The operating room is empty except for Dr Johnson Lee. His patient’s chest cavity is wide open and he has three minutes, limited tools and a pair of uncooperative, disembodied hands with which to perform a heart transplant.
He saws out one rib, then two, and it’s still not enough room to reach the heart. The whole cage has to go.
He rips out a lung. He fumbles it and the organ slides to the floor, but, no matter – it’s Dr Lee against the clock.
A liver flies, a circular saw spins through the body cavity, but, with seconds to spare, Dr Lee makes the goal: The new ‘heart’ lands squarely inside his digital patient.
These are the calamities that ensue when real doctors play the Surgeon Simulator virtual reality (VR) game.
Surgeon Simulator is advertised as ‘darkly humorous and over-the-top’ – and it definitely is – but it also isn’t a far cry from the VR training that is becoming an integral part of medical training.
Virtual reality surgery simulations are becoming an integral part of medical training, but the game ‘Surgeon Simulator’ makes operations nearly impossible even for experts
Before they become fully-fledged surgeons, doctors who choose the high pressure specialty spend at least five years ‘practicing’ surgery as residents under the watchful eyes of seasoned mentors.
Young doctors start out observing operations, and gradually take on more and more responsibility in the OR.
But there is a limit on how much practice they can get on live patients – in the US, about 80 hours a week for those five years – before it’s time for them to take the reins.
Even master surgeons rehearse complex procedures before attempting them.
And who couldn’t use a little more practice without the pressure of a patient’s life on the line?
Technology has started to step in to fill that gap, and virtual reality leads the way.
Top institutions now use VR of varying degrees of sophistication to give residents practice, provide a realistic rehearsal theater for surgeons undertaking procedures, and a walk-through to reassure patients.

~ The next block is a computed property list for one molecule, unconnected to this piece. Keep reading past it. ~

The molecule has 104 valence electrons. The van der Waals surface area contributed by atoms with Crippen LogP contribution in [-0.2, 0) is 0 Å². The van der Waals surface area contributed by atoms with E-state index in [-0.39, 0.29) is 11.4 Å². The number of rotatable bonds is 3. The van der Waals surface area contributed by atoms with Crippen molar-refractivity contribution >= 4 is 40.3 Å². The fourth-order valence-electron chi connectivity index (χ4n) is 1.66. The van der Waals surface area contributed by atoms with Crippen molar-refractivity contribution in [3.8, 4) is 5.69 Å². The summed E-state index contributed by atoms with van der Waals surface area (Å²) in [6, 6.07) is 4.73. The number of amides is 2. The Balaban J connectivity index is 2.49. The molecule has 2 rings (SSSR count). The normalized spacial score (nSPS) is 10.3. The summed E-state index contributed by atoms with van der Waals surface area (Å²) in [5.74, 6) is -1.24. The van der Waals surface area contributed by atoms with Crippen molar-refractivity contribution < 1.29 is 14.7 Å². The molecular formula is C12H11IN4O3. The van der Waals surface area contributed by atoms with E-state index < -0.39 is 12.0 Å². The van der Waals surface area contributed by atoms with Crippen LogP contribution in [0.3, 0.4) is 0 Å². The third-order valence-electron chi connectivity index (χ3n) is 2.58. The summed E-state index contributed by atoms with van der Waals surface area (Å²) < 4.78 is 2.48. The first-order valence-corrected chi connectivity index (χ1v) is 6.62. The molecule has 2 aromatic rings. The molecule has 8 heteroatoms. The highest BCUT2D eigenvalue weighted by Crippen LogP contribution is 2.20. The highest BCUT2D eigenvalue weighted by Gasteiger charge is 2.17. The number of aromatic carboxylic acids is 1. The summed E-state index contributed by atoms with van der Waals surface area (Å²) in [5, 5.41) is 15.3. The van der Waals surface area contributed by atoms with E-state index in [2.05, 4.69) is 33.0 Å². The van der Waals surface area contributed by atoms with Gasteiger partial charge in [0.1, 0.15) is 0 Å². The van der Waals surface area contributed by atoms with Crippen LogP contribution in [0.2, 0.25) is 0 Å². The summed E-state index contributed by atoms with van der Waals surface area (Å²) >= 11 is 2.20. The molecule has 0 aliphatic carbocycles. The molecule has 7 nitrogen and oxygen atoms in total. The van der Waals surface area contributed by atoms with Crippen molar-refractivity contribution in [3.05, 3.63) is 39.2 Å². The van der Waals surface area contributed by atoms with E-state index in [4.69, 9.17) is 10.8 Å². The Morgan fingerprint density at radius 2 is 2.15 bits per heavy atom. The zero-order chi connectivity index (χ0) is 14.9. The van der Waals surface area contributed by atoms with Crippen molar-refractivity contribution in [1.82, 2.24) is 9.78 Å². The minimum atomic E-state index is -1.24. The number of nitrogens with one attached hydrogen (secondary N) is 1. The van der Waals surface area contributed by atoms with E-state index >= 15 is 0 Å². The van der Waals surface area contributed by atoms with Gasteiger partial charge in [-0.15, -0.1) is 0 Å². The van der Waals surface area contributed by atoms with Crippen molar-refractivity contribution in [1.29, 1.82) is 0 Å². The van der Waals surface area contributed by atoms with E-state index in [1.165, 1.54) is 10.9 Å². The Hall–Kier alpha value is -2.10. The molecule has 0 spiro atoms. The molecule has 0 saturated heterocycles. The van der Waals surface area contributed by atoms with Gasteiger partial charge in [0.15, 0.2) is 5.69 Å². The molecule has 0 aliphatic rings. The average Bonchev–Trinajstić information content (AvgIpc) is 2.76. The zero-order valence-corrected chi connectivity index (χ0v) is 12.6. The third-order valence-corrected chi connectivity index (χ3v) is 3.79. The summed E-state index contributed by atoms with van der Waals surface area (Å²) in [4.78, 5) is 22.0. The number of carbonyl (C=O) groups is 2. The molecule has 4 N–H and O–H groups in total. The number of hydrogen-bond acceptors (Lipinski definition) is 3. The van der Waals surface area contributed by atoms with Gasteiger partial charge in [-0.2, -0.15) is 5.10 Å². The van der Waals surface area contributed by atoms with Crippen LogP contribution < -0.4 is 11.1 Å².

Surgeon Simulator is not quite that, but it’s closer than you might think, Dr Lee says in BuzzFeed’s latest video.
Looking around his simulated operating room, Dr Lee notices his un-gloved hands.
‘I guess that’s not very sterile anymore,’ he muses as a tool slips from his fingers and out of sight.
Dr Lee, a plastic surgeon in Beverley Hills told BuzzFeed he went into his specialty because it allows him to operate ‘head-to-toe.’
He trained at Johns Hopkins University, but nothing could prepare him for the simulated heart and brain transplants he had to perform.
In the heart transplant, Dr Lee tries to remove as few ribs as possible at first to try to get to the heart, but a lung is in the way. He reaches for it with one hand, preparing to carefully detach it, but the simulator has other ideas.
In the game, taking out the entire rib cage and sternum and clumsily casting them onto the patient’s body is the best way for Dr Johnson Lee to reach the heart
Dr Lee’s biggest opponent in the game are the clumsy, disembodied hands that regularly send slippery organs flying all over the operating room
‘Oh, oh, okay, I just accidentally ripped out his lung,’ he narrates.
‘I’m just going to put that right here,’ he adds. The organ is suspended from the open palm of his simulated hand, wriggling absurdly over a surgical tray.
For the first minute-and-a-half, Dr Lee checks vital signs, tries to do the least damage to his patient and choose the appropriate tool (at one point, the clumsy digital hand picks up one scalpel, and Dr Lee rejects it for the one next to it).
But as the time ticks away, you can see the doctor get flustered, going from methodical and analytical to a bit manic.
He drops the heart into the (now otherwise empty) body cavity just in time, but the ‘patient’ has lost a lot of blood and the game gives Dr Lee a ‘D.’
‘What they teach you in surgery is you should never rush You should never try to be faster, you should just try to be better,’ he says.
‘I’m going to try to do what my mentors taught me and try to improve and not worry about speed.’
On his second attempt, Dr Lee’s simulated hands move with much more confidence (though not much more grace), and even when the scalpels he is trying to pick up turn on him and stab his fingers, he keeps his cool.
The new heart nearly falls to the floor, but with form like a football player, he gives the heart an underhanded toss it it lands in the body cavity.
He has set ‘a new record’ time and the patient has lost minimal blood. Dr Lee gets an A.
‘When physicians are training, especially surgeons, that’s exactly the way it’s done,’ he says.
‘In the beginning, no one’s great at the surgery that they do.’
‘If I think of this from a game standpoint, I’m just trying to get through the game as fast as I can. When I think of it from a surgery standpoint, my priorities are the actual patient’s status, as well as the quality of the surgery,’ he adds.